FAITH- As soon as we learned of dad’s tumor I sent an email to my family’s paster. I asked him to help carry our family and aid us in this time of trial. I told him that I knew our faith would be tested and that we would appreciate support. He immediately responded with a message that read, “This will be a testing of faith, but our God is faithful.” I rested in peace. It reminded me of a sermon I had once heard where the pastor had asked us to imagine that we were a little child in a big congregation with lots of people we knew all around us. He asked us to imagine that the lights went out. He asked us to imagine we could here lots of noise and voices and commotion but one voice stood out. We could barely hear it though because it was outside the building calling our name. We recognized the voice and so we started moving towards it. The closer we got the more we recognized the familiar voice. It was our father. Our earthly father. The one who has cared for us and protected us and knows what’s good for us. It’s the voice we trust and run to. The pastor then compared the father’s voice to God’s fatherly voice and said if we’ve had any experience with God we understand that he’s good and wants what’s good for us. That he can be trusted to help us every time. That he is our father who cares. This analogy has stuck with me forever and when my pastor responded that our God is faithful I wrote that down and posted it on my wall as faithFULL. It’s a beautiful reminder to me that when I have little faith God is FULL of faith and I can go to him.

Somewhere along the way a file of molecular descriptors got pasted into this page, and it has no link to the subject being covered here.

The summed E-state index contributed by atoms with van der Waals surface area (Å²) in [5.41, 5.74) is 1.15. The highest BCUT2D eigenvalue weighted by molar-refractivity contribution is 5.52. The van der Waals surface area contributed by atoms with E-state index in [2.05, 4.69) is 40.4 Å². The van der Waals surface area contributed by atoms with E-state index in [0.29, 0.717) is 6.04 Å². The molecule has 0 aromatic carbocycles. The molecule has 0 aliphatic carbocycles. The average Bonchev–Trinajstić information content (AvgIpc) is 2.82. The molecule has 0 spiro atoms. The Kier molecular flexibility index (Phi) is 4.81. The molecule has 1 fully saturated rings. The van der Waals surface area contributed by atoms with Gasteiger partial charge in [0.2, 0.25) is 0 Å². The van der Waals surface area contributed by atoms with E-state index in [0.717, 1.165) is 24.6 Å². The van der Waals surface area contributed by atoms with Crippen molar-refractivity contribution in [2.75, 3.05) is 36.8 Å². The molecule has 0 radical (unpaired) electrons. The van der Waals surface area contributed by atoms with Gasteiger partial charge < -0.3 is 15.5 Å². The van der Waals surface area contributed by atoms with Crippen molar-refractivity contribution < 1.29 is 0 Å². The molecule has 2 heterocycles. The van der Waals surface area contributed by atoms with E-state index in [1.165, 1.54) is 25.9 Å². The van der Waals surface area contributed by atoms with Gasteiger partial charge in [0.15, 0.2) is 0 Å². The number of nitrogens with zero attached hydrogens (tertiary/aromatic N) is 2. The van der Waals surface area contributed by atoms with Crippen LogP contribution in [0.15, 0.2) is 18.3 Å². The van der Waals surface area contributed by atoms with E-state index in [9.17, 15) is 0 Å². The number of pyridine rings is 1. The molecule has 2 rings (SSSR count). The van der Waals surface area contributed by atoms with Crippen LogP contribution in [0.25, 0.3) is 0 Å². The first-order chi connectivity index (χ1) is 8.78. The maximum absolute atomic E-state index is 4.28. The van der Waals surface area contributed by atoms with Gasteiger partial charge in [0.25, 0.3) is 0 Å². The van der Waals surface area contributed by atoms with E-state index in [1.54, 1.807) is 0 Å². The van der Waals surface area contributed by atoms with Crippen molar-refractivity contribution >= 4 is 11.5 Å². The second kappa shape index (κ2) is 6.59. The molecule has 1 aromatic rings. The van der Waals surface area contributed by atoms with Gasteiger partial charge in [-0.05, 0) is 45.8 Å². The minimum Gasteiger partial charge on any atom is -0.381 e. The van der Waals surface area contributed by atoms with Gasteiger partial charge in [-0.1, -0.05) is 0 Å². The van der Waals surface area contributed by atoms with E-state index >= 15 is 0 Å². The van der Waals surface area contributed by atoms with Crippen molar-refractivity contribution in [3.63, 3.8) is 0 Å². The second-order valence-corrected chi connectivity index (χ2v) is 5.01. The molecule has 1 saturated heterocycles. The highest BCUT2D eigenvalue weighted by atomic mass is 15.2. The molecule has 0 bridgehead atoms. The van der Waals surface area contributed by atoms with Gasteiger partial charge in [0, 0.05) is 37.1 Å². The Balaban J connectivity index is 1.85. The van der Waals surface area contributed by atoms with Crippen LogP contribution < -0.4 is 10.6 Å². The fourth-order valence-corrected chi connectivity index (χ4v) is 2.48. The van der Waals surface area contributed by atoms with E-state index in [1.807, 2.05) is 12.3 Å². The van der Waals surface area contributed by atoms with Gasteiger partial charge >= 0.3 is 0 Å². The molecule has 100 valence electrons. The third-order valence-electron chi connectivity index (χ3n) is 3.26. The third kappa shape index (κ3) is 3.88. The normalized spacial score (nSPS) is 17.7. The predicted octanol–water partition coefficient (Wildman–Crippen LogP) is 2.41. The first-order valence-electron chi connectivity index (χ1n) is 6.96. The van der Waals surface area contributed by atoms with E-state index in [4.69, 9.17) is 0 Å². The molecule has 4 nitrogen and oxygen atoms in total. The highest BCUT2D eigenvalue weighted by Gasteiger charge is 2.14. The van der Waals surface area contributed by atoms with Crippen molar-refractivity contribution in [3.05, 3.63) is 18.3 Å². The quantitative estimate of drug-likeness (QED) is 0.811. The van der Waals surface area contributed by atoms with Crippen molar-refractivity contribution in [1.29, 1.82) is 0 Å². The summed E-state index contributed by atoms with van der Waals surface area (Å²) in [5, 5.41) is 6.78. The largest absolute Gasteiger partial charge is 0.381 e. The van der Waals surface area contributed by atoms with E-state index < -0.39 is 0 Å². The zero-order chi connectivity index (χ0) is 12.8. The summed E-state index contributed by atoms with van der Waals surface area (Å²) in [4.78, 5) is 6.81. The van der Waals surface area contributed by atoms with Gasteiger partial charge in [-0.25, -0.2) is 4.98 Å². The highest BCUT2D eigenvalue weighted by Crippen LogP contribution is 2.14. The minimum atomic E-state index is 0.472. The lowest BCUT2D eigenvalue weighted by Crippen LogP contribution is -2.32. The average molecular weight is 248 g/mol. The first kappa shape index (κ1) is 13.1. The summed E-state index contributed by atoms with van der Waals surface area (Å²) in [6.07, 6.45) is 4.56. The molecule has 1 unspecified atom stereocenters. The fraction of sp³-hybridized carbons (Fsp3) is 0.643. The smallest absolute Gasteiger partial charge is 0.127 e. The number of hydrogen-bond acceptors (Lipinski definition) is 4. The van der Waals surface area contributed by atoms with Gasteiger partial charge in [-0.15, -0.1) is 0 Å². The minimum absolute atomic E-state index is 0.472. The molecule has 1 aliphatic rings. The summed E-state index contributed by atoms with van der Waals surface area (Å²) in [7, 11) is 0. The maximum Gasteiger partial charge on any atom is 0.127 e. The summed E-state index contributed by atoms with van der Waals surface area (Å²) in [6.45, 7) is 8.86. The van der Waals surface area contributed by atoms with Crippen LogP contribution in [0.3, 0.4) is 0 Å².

FITNESS- Funny how with all the physical resolutions this time of year, I’m falling off the bandwagon before I even get started… In fact, I feel that I usually do really well staying healthy and active and being mindful of taking care of myself, but this grief and stress has rattled my routine and made me fall into the trap of emotional eating and laziness lately. I’ve had to express to my husband a few times that I don’t have the willpower to make myself do well right now so I need him to help me and not let me get to that point. This past weekend he reminded me to get outside and resorted to dragging me out to stack wood with him because he knew the sunshine, fresh air, and physical activity would help me. Luckily, I’ve learned by this point in my marriage to express myself and tell me husband what I need and luckily he responds (most of the time; P) and takes care of me when I’m not doing good at taking care of myself. Remember to let people know when you’re not okay and ask them to keep you accountable and not let you get too far off track.